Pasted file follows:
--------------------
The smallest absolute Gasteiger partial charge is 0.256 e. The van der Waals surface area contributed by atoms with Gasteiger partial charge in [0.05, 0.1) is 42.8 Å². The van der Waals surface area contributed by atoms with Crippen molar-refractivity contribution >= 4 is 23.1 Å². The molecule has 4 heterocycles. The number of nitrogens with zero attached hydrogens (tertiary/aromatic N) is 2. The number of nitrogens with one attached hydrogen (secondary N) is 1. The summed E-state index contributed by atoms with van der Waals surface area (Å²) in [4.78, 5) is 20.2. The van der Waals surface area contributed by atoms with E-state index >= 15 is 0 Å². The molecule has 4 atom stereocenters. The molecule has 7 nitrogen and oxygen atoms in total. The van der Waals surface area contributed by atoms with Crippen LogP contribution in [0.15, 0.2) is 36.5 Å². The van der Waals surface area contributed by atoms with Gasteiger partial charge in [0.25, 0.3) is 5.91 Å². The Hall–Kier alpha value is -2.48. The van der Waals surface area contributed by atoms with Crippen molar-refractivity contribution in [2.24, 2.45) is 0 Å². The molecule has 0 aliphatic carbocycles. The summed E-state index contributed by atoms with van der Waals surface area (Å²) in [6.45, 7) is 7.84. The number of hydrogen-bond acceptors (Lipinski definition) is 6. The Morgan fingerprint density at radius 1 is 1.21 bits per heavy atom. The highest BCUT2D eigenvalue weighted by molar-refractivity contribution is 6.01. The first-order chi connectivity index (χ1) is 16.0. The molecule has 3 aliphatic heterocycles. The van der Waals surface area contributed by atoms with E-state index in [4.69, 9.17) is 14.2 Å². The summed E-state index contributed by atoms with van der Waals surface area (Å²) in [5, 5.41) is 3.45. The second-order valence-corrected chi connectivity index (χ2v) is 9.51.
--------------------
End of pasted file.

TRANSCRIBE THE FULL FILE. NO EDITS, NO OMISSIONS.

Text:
The smallest absolute Gasteiger partial charge is 0.256 e. The van der Waals surface area contributed by atoms with Gasteiger partial charge in [0.05, 0.1) is 42.8 Å². The van der Waals surface area contributed by atoms with Crippen molar-refractivity contribution >= 4 is 23.1 Å². The molecule has 4 heterocycles. The number of nitrogens with zero attached hydrogens (tertiary/aromatic N) is 2. The number of nitrogens with one attached hydrogen (secondary N) is 1. The summed E-state index contributed by atoms with van der Waals surface area (Å²) in [4.78, 5) is 20.2. The van der Waals surface area contributed by atoms with E-state index >= 15 is 0 Å². The molecule has 4 atom stereocenters. The molecule has 7 nitrogen and oxygen atoms in total. The van der Waals surface area contributed by atoms with Crippen LogP contribution in [0.15, 0.2) is 36.5 Å². The van der Waals surface area contributed by atoms with Gasteiger partial charge in [0.25, 0.3) is 5.91 Å². The Hall–Kier alpha value is -2.48. The van der Waals surface area contributed by atoms with Crippen molar-refractivity contribution in [2.24, 2.45) is 0 Å². The molecule has 0 aliphatic carbocycles. The summed E-state index contributed by atoms with van der Waals surface area (Å²) in [6.45, 7) is 7.84. The number of hydrogen-bond acceptors (Lipinski definition) is 6. The Morgan fingerprint density at radius 1 is 1.21 bits per heavy atom. The highest BCUT2D eigenvalue weighted by molar-refractivity contribution is 6.01. The first-order chi connectivity index (χ1) is 16.0. The molecule has 3 aliphatic heterocycles. The van der Waals surface area contributed by atoms with E-state index in [4.69, 9.17) is 14.2 Å². The summed E-state index contributed by atoms with van der Waals surface area (Å²) in [5, 5.41) is 3.45. The second-order valence-corrected chi connectivity index (χ2v) is 9.51.